Katarzyna Klysik, Aneta Pietraszek, Anna Karewicz and Maria Nowakowska* Pages 1 - 18 ( 18 )
Background: Herpes simplex (HSV) viruses are widely spread, highly contagious human pathogens. The statistics indicate that 50-90% of adults worldwide are seropositive for these viruses, mainly HSV-1 and HSV-2. The primary infection results in the appearance of watery blisters (cold sores) on the skin, lips, tongue, buccal mucosa or genitals. The ocular infection is the major cause of corneal blindness in the Western World. Once the HSV virus enters human body, it cannot be completely eradicated because HSV viruses are able to change into their latent form which can survive the treatment. The viron resides in trigeminal ganglia of the host, who becomes vulnerable to the reoccurrence of the disease during the whole lifespan. The neurotropic and neuro-invasive properties of HSV are responsible for neurodegenerative illnesses, such as Alzheimer's disease. Acyclovir and its analogues, being the inhibitors of the viral DNA replication, are the only approved medicines for HSV infection therapies.
Objective: The current paper presents the up-to-date overview of the important pharmacological features of acyclovir, its analogues and their delivery systems including the mechanism of action, routes of administration, absorption and metabolism, as well as side effects of the therapy.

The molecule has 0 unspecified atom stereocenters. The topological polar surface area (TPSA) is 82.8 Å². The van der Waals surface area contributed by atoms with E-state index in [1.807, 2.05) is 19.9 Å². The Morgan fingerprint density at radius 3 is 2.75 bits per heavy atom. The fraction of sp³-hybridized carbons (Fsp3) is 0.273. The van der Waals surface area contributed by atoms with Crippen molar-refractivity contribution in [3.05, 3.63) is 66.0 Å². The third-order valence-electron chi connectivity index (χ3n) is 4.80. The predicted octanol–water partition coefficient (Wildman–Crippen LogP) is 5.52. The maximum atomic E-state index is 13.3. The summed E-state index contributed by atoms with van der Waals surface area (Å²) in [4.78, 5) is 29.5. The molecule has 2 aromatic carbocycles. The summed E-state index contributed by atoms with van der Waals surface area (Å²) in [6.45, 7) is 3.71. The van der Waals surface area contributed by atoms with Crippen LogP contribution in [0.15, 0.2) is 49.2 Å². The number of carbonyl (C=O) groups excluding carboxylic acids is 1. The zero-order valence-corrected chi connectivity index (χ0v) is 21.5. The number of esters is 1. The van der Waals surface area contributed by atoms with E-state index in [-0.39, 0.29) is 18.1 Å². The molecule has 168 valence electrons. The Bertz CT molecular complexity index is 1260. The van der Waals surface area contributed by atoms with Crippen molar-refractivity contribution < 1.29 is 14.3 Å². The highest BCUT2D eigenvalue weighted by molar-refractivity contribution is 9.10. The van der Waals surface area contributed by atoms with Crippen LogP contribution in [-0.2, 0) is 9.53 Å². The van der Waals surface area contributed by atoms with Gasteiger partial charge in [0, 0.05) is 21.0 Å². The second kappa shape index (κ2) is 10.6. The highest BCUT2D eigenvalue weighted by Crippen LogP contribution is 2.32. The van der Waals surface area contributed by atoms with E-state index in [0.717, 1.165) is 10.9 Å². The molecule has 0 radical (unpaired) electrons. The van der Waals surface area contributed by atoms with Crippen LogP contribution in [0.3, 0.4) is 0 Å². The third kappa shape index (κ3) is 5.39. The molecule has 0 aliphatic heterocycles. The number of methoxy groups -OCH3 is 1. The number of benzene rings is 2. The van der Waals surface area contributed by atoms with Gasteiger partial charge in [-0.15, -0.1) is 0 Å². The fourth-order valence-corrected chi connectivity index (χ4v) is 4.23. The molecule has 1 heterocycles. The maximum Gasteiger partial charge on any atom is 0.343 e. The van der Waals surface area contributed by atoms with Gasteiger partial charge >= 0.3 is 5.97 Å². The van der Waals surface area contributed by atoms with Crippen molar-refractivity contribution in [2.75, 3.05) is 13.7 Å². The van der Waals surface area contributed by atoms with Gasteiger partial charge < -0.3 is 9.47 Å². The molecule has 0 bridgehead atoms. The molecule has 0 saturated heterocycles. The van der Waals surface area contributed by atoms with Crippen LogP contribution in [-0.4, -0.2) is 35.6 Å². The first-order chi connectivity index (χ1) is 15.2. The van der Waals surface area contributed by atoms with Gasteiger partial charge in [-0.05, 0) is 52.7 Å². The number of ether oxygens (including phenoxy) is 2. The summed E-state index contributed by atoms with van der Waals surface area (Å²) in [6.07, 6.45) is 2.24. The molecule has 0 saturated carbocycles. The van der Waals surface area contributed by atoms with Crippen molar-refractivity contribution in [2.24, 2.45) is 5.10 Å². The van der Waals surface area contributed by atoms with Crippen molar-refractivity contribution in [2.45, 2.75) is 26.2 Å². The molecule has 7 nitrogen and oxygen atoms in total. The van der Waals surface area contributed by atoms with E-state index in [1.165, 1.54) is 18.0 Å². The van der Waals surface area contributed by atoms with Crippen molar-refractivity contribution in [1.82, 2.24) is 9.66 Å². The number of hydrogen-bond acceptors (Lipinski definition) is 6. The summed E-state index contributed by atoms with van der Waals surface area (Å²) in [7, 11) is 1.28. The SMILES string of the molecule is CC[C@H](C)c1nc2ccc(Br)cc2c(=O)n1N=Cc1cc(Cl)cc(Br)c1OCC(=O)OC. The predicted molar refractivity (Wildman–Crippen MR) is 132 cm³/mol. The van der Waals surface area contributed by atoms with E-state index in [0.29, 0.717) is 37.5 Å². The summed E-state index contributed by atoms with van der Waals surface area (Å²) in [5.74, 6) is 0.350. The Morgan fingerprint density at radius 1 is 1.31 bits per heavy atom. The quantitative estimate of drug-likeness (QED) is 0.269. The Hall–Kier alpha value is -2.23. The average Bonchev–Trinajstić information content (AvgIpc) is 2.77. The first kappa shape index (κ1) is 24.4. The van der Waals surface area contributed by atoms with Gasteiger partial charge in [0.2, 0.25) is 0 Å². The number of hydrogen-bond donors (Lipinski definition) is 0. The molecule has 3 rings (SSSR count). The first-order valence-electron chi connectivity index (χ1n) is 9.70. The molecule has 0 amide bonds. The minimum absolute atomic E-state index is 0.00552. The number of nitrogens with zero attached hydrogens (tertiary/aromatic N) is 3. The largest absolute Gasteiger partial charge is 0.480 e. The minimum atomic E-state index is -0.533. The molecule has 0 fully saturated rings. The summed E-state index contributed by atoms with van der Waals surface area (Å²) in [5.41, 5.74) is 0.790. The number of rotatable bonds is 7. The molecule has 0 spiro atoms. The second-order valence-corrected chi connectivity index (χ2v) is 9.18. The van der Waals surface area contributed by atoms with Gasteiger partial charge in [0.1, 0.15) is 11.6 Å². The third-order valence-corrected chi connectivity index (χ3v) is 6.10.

Conclusion: Acyclovir remains the gold standard in the treatment of herpes virus infections, mainly due to the emerging of the new delivery systems improving considerably its bioavailability. The analogues of acyclovir, especially their esters, characterized by significantly higher bioavailability and safety, may gradually replace acyclovir in selected applications.
acyclovir, herpes simplex virus, acyclovir analogue, acyclovir ester, delivery system, route of administration, mechanism of action
Jagiellonian University - Faculty of Chemistry Krakow, Jagiellonian University - Faculty of Chemistry Krakow, Jagiellonian University - Faculty of Chemistry Krakow, Jagiellonian University - Faculty of Chemistry Krakow